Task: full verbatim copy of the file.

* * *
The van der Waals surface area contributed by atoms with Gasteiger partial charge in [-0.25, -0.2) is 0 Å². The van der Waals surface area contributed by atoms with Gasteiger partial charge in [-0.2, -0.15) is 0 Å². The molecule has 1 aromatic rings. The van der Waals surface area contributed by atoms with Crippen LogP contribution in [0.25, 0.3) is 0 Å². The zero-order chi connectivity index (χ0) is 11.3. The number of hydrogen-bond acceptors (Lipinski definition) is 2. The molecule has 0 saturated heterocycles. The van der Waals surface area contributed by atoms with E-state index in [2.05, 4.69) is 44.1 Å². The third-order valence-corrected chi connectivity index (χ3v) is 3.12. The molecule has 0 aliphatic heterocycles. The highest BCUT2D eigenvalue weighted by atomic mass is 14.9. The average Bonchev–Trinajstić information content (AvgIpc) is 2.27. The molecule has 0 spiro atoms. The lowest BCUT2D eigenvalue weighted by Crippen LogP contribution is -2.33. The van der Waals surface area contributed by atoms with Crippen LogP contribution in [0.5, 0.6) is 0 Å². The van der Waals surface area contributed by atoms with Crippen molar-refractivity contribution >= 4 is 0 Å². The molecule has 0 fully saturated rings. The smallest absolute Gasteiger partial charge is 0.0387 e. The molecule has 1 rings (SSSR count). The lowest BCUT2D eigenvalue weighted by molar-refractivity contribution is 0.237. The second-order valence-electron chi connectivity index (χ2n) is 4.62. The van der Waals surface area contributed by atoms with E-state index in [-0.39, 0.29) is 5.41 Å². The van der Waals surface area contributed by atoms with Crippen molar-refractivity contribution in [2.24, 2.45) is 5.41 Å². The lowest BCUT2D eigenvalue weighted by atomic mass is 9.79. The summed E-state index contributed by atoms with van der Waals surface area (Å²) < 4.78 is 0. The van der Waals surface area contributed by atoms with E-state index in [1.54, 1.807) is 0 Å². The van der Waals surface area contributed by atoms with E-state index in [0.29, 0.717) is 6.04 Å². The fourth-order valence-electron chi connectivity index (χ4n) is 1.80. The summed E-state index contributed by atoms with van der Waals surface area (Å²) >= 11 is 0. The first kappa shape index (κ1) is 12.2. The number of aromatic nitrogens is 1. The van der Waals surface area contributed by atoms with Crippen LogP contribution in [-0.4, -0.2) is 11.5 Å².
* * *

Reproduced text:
The van der Waals surface area contributed by atoms with Gasteiger partial charge in [-0.25, -0.2) is 0 Å². The van der Waals surface area contributed by atoms with Gasteiger partial charge in [-0.2, -0.15) is 0 Å². The molecule has 1 aromatic rings. The van der Waals surface area contributed by atoms with Crippen LogP contribution in [0.25, 0.3) is 0 Å². The zero-order chi connectivity index (χ0) is 11.3. The number of hydrogen-bond acceptors (Lipinski definition) is 2. The molecule has 0 saturated heterocycles. The van der Waals surface area contributed by atoms with E-state index in [2.05, 4.69) is 44.1 Å². The third-order valence-corrected chi connectivity index (χ3v) is 3.12. The molecule has 0 aliphatic heterocycles. The highest BCUT2D eigenvalue weighted by atomic mass is 14.9. The average Bonchev–Trinajstić information content (AvgIpc) is 2.27. The molecule has 0 spiro atoms. The lowest BCUT2D eigenvalue weighted by Crippen LogP contribution is -2.33. The van der Waals surface area contributed by atoms with Crippen LogP contribution in [0.5, 0.6) is 0 Å². The van der Waals surface area contributed by atoms with Crippen molar-refractivity contribution >= 4 is 0 Å². The molecule has 0 fully saturated rings. The smallest absolute Gasteiger partial charge is 0.0387 e. The molecule has 1 rings (SSSR count). The lowest BCUT2D eigenvalue weighted by molar-refractivity contribution is 0.237. The second-order valence-electron chi connectivity index (χ2n) is 4.62. The van der Waals surface area contributed by atoms with E-state index in [-0.39, 0.29) is 5.41 Å². The van der Waals surface area contributed by atoms with Crippen molar-refractivity contribution in [2.24, 2.45) is 5.41 Å². The lowest BCUT2D eigenvalue weighted by atomic mass is 9.79. The summed E-state index contributed by atoms with van der Waals surface area (Å²) < 4.78 is 0. The van der Waals surface area contributed by atoms with E-state index in [1.54, 1.807) is 0 Å². The van der Waals surface area contributed by atoms with E-state index in [0.29, 0.717) is 6.04 Å². The fourth-order valence-electron chi connectivity index (χ4n) is 1.80. The summed E-state index contributed by atoms with van der Waals surface area (Å²) >= 11 is 0. The first kappa shape index (κ1) is 12.2. The number of aromatic nitrogens is 1. The van der Waals surface area contributed by atoms with Crippen LogP contribution in [-0.4, -0.2) is 11.5 Å².